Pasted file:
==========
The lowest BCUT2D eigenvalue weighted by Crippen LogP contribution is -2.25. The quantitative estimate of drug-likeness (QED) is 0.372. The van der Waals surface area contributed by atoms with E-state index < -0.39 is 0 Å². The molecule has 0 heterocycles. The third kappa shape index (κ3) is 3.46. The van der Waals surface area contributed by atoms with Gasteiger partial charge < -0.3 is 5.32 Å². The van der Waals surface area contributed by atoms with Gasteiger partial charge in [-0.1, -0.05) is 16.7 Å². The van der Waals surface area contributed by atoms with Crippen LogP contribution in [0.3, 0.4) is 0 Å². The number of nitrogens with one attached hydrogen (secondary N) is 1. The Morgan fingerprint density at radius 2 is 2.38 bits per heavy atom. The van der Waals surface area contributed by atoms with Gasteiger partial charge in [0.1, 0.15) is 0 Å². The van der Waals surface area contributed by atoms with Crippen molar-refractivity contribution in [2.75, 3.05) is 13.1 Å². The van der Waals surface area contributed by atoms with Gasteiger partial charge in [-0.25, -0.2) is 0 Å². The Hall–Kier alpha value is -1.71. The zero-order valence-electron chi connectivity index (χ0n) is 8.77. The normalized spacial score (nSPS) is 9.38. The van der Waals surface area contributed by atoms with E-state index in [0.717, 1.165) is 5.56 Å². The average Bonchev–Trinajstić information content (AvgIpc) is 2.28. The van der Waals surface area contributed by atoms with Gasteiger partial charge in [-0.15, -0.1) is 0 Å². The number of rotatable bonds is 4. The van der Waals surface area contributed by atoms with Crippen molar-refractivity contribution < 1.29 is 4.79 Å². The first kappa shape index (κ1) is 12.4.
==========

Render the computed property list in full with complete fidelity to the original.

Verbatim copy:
The lowest BCUT2D eigenvalue weighted by Crippen LogP contribution is -2.25. The quantitative estimate of drug-likeness (QED) is 0.372. The van der Waals surface area contributed by atoms with E-state index < -0.39 is 0 Å². The molecule has 0 heterocycles. The third kappa shape index (κ3) is 3.46. The van der Waals surface area contributed by atoms with Gasteiger partial charge < -0.3 is 5.32 Å². The van der Waals surface area contributed by atoms with Gasteiger partial charge in [-0.1, -0.05) is 16.7 Å². The van der Waals surface area contributed by atoms with Crippen LogP contribution in [0.3, 0.4) is 0 Å². The number of nitrogens with one attached hydrogen (secondary N) is 1. The Morgan fingerprint density at radius 2 is 2.38 bits per heavy atom. The van der Waals surface area contributed by atoms with Gasteiger partial charge in [0.1, 0.15) is 0 Å². The van der Waals surface area contributed by atoms with Crippen molar-refractivity contribution in [2.75, 3.05) is 13.1 Å². The van der Waals surface area contributed by atoms with Gasteiger partial charge in [-0.25, -0.2) is 0 Å². The Hall–Kier alpha value is -1.71. The zero-order valence-electron chi connectivity index (χ0n) is 8.77. The normalized spacial score (nSPS) is 9.38. The van der Waals surface area contributed by atoms with E-state index in [0.717, 1.165) is 5.56 Å². The average Bonchev–Trinajstić information content (AvgIpc) is 2.28. The van der Waals surface area contributed by atoms with Gasteiger partial charge in [-0.15, -0.1) is 0 Å². The number of rotatable bonds is 4. The van der Waals surface area contributed by atoms with Crippen molar-refractivity contribution < 1.29 is 4.79 Å². The first kappa shape index (κ1) is 12.4.